File No. 367.114M69/159.

The American Ambassador to the Secretary of State.

No. 247.]

Sir: In confirmation of my telegram of July 16th, I have the honor to enclose herewith copy with translation of the note received from the Minister for Foreign Affairs on the subject of the jurisdiction and trial of captain of the Texas.

I shall forward copy of my reply as soon as it has been communicated to the Sublime Porte.

I have [etc.]

W. W. Rockhill.

The Minister for Foreign Affairs to the American Embassy.

Mr. Ambassador: I have had the honor to receive the note in which your excellency, referring to previous communications from the Embassy of the United States of America, feels called upon to protest against the imprisonment and trial by the Ottoman judicial authorities of Captain Spiro Macris, who was in command of the Texas at the time of her shipwreck; to request the suspension of the inquiry until a detailed sketch of the locality of the accident should be furnished to the Embassy; and finally to demand the transfer of the judicial action and the surrender of the accused to American consular jurisdiction.

In seizing this occasion to repeat to your excellency how much I deplore this accident, which caused the death of a large number of Ottoman subject’s, as well as the loss of a ship flying the American flag, I feel obliged to point out that the judicial proceedings brought against the said captain have been amply Justified by grave evidence establishing his responsibility, of which the competent Ottoman tribunal will have to judge the value.

Although for pressing reasons of national defense in time of war (reasons already known, if I am not mistaken, to the Embassy and the American Consulate at Smyrna) the military authorities had been unable to furnish the sketch demanded by your excellency, the notices from my Department, [Page 1328] dated May 19th and 30th, as well as the information gathered on the spot by the representatives of the Embassy, ought to have enlightened your excellency about the circumstances which brought about this deplorable accident.

This written and verbal information has demonstrated clearly that, in spite of the scrupulous care with which the Imperial authorities at Smyrna had particularly drawn the attention of the Hadji Daoud Company to the inexplicable negligence of its captains in complying with the regulations made solely in the very interest of the safety of vessels, the captain of the Texas on the day of the accident, following the custom of the captains of the company, did not heed the blank and loaded shots fired by the battery and had himself run against a torpedo.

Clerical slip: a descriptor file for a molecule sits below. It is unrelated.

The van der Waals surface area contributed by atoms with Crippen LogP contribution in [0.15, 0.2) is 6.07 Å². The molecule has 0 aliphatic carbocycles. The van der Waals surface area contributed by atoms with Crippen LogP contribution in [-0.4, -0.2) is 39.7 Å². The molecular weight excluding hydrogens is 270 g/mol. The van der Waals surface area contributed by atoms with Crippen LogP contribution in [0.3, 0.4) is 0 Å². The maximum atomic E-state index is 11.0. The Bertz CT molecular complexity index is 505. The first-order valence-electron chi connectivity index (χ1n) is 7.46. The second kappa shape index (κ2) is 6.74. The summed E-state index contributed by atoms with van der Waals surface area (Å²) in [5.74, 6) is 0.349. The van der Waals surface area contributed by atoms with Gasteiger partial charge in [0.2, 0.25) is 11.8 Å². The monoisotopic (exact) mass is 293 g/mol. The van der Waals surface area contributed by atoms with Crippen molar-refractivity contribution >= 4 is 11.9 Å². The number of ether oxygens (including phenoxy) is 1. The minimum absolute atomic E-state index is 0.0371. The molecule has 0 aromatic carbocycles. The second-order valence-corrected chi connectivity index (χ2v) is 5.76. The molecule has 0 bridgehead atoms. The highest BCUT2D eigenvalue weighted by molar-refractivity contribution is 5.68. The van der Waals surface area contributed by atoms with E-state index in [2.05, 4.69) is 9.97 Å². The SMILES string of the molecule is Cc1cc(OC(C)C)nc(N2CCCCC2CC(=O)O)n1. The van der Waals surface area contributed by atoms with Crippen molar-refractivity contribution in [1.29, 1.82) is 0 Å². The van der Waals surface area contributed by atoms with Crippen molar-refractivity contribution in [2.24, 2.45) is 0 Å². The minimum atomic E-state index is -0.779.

The imprudence or the bravado with which the said captains prided themselves in transgressing the regulations was fated to end in this catastrophe, and it is not difficult to imagine the spirit in which the company and its employees now seek to cast all the odium of it upon our military authorities, and that, too, against all evidence and against all the abstract and concrete proof establishing in such an overwhelming manner the fact that the loaded shots were not aimed to strike the vessel and did not and could not hit it nor sink it.

The judicial proceedings intended to establish Captain Macris’ responsibility are therefore absolutely legitimate, and I find it impossible to arrest their course, particularly as my Department and the Imperial authorities at Smyrna have already enlightened the Embassy of the Republic upon the circumstances of the accident without its seeming necessary to unmask the whole system of defense of a port which is continually menaced by the enemy.

Regarding the competency of the American Consular Court, I am constrained to point out, while reserving the Imperial Government’s point of view concerning Article IV of the Treaty of 1830, that in this complicated case, where grave Ottoman interests are at stake, the accused, who is not of American nationality, was arrested outside of his ship, which was as a matter of fact lost, and that he is being prosecuted for having caused injury to the said Ottoman interests.

There cannot therefore be any question of the competence of the American Consulate.

As to the reserves formulated by the Embassy of the Republic in the last paragraph of its note verbale of June 8, I need not remark that the Imperial Government cannot under any circumstances admit any responsibility whatever in connection with an accident due solely to the fault of Captain Macris, and that, on the contrary, it reserves all rights to an indemnity for losses caused to individuals and to the Ottoman State.

I seize [etc.]

Moustafa Assim.